5 Simple Activities to Work on Speech Sounds Between Therapy Sessions

working on speech sounds in the kitchen

If your child is working on producing speech sounds correctly or improving overall speech intelligibility, your speech-language therapist will often recommend activities to do at home between therapy sessions. Repetition and frequent practice are key in reaching speech sound goals! Even if you’re not able to dedicate large amounts of time to practice, just practicing for 2-5 minutes a day can make a big difference! Below are some activities your family can easily incorporate into your routine to practice speech sounds between therapy sessions. 

  • Play a Board Game: 

Any game that requires talking is awesome for targeting speech sounds! Common games you may already have at home include: Guess Who, Headbanz, Story Cubes, Go Fish, Guess in 10, Apples to Apples, Twister, Battleship. Even if the game doesn’t require talking, have your child label the card, which number was rolled, or identify/read what’s on the space on the gameboard. If your child is practicing the /r/ sound, even labeling, “my turn” and “your turn” is great practice! 

  • Try a New Recipe:

Have your child read a recipe out loud to practice his or her target words at the sentence level. If your child is working on single words, make a list of target words from the recipe and practice those individually. Have your child jump in to name the ingredients or give action words with his or her target words as you go through the recipe!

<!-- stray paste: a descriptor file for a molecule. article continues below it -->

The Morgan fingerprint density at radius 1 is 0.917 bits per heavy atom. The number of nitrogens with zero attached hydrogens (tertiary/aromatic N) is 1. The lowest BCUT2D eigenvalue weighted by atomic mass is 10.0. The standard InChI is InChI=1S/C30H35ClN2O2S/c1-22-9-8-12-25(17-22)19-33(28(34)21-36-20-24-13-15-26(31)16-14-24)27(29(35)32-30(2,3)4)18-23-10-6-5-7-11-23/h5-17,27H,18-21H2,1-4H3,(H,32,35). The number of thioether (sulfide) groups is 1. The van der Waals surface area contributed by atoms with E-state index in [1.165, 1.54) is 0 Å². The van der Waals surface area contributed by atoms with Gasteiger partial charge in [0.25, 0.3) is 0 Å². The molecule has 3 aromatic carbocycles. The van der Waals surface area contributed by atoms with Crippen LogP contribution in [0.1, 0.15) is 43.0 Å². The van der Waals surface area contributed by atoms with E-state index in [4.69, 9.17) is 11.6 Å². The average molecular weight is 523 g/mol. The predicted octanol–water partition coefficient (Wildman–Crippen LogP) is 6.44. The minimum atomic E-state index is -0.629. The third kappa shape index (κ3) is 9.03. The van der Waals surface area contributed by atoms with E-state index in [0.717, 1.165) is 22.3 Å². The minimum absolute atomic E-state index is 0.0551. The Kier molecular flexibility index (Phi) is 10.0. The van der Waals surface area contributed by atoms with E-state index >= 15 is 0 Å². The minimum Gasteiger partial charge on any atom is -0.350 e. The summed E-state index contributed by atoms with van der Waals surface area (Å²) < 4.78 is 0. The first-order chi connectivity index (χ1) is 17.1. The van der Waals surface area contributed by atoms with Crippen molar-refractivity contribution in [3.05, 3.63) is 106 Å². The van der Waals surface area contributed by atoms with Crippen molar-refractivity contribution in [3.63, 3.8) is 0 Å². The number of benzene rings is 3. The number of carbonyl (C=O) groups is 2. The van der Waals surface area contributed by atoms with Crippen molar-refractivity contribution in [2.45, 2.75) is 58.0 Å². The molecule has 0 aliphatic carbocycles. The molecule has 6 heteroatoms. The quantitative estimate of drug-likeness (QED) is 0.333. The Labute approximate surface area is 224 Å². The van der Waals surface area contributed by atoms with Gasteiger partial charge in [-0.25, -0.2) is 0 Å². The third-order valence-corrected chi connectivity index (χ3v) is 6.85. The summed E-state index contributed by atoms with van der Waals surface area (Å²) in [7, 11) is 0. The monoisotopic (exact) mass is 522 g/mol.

• Have a Scavenger Hunt:

Plan a quick scavenger hunt around the house and focus on only things with your child’s target sound. For example, if your child is working on s-blends, objects could include: a spoon, slippers, slime, stool, stairs, sneakers, snack, spot, spinner, spatula. When you’re done finding the objects, practice at the sentence level by telling where you found each object!  

  • Tell a Story:

Play a storytelling game, one person at a time, or as a collaborative activity. If you’re playing collaboratively, have each person add 1 sentence to the story. You can incorporate this activity into your routine if you’re waiting in the car, at dinner time, while taking a walk, etc. Model correct production of your child’s target sounds and have them try their sentences again, if they are open to doing this. If your child is working on sounds at the word level instead of the sentence level, have one person in charge of making a list of words with the target sound, to practice at the end of the story.

  • Make a Craft:

Have your child practice speech sounds while giving the family or directions for making a craft. If your child is producing errors with the target sound, take a step back and shorten the sentence length or use single target words so that your child can have success with the task. Say the word or sentence first, then have your child repeat it using strategies your speech-language therapist has recommended.


If you’re interested in discovering more ways to build speech and language skills at home, check out our other speech blogs here!

Written by Megan Daly, M.A. CCC-SLP

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